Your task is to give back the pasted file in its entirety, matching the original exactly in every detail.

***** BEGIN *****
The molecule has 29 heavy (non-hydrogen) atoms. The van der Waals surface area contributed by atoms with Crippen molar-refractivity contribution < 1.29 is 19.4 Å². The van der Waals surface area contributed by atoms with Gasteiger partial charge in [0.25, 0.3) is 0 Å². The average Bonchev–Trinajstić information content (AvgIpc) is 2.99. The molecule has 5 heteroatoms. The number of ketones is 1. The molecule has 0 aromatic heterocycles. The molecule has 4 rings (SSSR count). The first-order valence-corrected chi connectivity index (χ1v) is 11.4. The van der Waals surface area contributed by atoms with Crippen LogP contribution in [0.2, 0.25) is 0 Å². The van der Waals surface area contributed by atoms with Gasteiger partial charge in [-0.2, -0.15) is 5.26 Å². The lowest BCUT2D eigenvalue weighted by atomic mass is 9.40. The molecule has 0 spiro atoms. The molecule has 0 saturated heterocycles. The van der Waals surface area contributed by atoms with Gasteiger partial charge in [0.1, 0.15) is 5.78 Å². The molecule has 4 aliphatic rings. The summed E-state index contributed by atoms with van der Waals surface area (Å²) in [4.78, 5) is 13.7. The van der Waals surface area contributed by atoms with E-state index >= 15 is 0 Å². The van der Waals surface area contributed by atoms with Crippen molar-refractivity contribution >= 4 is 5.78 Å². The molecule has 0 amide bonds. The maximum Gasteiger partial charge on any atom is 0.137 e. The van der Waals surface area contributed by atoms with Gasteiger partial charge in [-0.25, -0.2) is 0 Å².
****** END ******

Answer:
The molecule has 29 heavy (non-hydrogen) atoms. The van der Waals surface area contributed by atoms with Crippen molar-refractivity contribution < 1.29 is 19.4 Å². The van der Waals surface area contributed by atoms with Gasteiger partial charge in [0.25, 0.3) is 0 Å². The average Bonchev–Trinajstić information content (AvgIpc) is 2.99. The molecule has 5 heteroatoms. The number of ketones is 1. The molecule has 0 aromatic heterocycles. The molecule has 4 rings (SSSR count). The first-order valence-corrected chi connectivity index (χ1v) is 11.4. The van der Waals surface area contributed by atoms with Crippen LogP contribution in [0.2, 0.25) is 0 Å². The van der Waals surface area contributed by atoms with Gasteiger partial charge in [-0.2, -0.15) is 5.26 Å². The lowest BCUT2D eigenvalue weighted by atomic mass is 9.40. The molecule has 0 spiro atoms. The molecule has 0 saturated heterocycles. The van der Waals surface area contributed by atoms with Gasteiger partial charge in [0.1, 0.15) is 5.78 Å². The molecule has 4 aliphatic rings. The summed E-state index contributed by atoms with van der Waals surface area (Å²) in [4.78, 5) is 13.7. The van der Waals surface area contributed by atoms with E-state index >= 15 is 0 Å². The van der Waals surface area contributed by atoms with Crippen molar-refractivity contribution >= 4 is 5.78 Å². The molecule has 0 amide bonds. The maximum Gasteiger partial charge on any atom is 0.137 e. The van der Waals surface area contributed by atoms with Gasteiger partial charge in [-0.25, -0.2) is 0 Å².